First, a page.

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12. In the initial paper announcing his team’s discovery, Dr. Hassan argues that there is no evidence suggesting the so-called ‘souls’ engage in conscious thought, let alone sensory experience, as the simple energy constructs lack any detectable nervous system. Therefore, it would be baseless superstition to conjecture that these remnants were in any way aware or suffering. This portion of the paper is largely ignored by the sensationalist articles written in the days following its publication, and Hassan resigns two weeks later, after finishing letters of recommendation for his staff.

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13. Countries which engage, officially or unofficially, in the execution of prisoners quietly expand their use of the practice.

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14. A new age cult founded on Neo-Platonic ideals gains momentum in the English- and Spanish-speaking worlds. There is a revival of traditional religion in Sub-Saharan Africa and East Asia, particularly Shintoism in Japan, and a variety of re-interpretations of the meaning of the soul in Buddhist and Hindu thought. Adherents of Daoism are the most likely to answer that soul-printing is morally acceptable, and the least likely to engage in the practice themselves.

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15. An international treaty bans the use of human souls in either fuel or incendiary weaponry. 182 countries are party to the convention. The United States signs the treaty, but the Senate fails to ratify.

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16. The theft of soul-printed objects becomes common in the Western world, with thieves using social media posts of grieving loved ones to identify and locate targets. Motives range from personal malice to the emergence of a thriving, fetishistic black market. The crime becomes a felony in every jurisdiction and carries mandatory minimum prison sentences in 41 U.S. states. It becomes taboo to discuss the exact appearance of one’s soul-printed objects outside of family and close friends. The thefts persist.

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17. Following a general strike, the French government passes a law providing state-funded soul-printing for all French citizens. An attempt at a similar strike is violently put down in Colombia one month later. In the following year, several high- and middle-income countries create programs of their own. This results in a modest increase in price for souls sourced from lower-income countries for industrial use, but by then much of the benefit has been replicated in more mundane materials through ongoing research and development.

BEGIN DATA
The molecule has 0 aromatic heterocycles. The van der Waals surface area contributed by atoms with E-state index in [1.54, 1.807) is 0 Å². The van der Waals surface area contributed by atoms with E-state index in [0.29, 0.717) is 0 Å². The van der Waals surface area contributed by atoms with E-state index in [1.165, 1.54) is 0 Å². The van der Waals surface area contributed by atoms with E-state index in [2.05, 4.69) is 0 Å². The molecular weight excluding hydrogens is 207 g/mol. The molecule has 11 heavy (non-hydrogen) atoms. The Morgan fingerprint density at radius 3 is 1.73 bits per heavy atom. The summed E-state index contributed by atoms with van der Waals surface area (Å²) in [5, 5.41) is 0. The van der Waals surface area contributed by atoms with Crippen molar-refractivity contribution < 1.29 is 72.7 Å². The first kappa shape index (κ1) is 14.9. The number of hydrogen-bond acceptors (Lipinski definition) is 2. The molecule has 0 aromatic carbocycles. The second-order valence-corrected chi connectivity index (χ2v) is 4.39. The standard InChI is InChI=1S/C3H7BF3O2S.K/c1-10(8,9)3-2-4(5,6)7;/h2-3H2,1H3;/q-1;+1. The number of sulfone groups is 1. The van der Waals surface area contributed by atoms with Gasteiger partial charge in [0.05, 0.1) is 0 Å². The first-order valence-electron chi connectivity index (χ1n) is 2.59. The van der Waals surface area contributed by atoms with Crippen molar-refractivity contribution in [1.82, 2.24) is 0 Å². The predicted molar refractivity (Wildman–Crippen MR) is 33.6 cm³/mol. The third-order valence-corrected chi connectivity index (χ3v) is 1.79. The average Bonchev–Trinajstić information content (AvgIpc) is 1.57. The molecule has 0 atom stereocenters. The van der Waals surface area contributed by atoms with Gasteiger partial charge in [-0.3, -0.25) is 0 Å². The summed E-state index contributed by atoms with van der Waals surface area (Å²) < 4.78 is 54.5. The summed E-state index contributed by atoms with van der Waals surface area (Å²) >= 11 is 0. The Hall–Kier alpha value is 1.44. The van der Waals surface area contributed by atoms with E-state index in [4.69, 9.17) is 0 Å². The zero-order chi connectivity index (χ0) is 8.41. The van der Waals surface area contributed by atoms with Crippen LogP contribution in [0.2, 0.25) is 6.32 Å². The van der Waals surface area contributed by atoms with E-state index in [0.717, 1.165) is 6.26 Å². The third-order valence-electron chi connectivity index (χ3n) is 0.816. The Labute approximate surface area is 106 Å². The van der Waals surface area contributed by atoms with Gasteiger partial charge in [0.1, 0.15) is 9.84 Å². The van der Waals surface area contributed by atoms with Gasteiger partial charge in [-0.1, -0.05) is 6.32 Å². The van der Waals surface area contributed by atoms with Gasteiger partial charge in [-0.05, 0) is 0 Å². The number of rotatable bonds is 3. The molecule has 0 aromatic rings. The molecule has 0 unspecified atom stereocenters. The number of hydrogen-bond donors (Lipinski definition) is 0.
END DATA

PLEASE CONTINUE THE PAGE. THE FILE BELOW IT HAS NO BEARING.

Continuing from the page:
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18. Psychologists disagree on the link between the reorganization of the global economy around soul-printing technologies and the generation-upon-generation increase in anxiety and social alienation among young people. The trend itself is rarely disputed.

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19. Teams of scientists funded by governments, universities, and the world’s religions continue to search for additional dimensions and the missing dead. Seven of Dr. Hassan’s former assistants ultimately lead programs of their own. Their research is so far inconclusive.

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20. A reporter visits Dr. Farid Hassan for a 50-year retrospective on his discovery. Hassan is 92 years old and lives on a hill overlooking the Aegean. The interior of his home is painted with vivid depictions of the many religious hells. As she conducts the interview, the reporter pretends not to notice the myriad hand-written notes, alternately sociological and autobiographical, dotting the walls of the cottage. At the end of the interview, the reporter asks if he has made plans for the capture of his own soul. ‘No,’ Hassan says, smiling softly. ‘I think I am going to take my chances.’ ∎


Will McMahon is a union organizer and writer living in Brooklyn, NY. His work has appeared in or is forthcoming from The Magazine of Fantasy & Science Fiction, Daily Science Fiction, and others. Will’s literary interests include social science fiction, historical fantasy, surrealism, and labour fiction of all kinds. His greatest work is in the genre of incendiary union flyers. Find Will at will-mcmahon.com

Dan McNeil’s short fiction has appeared in several print and digital publications, including Alien Contact, Alienist Manifesto, Antipodean SF, Bewildering Stories, Fugitives & Futurists, Full House Literary Magazine, Misery Tourism, Plutonics Journal, Sein und Werden, Word Riot, and Zygote in My Coffee. His art has appeared in Fugitives & Futurists and Kenji Siratori’s Hyper-Annotation #001.

Find Dan at: The McNeil Variations, Twitter, Instagram, and Mastodon.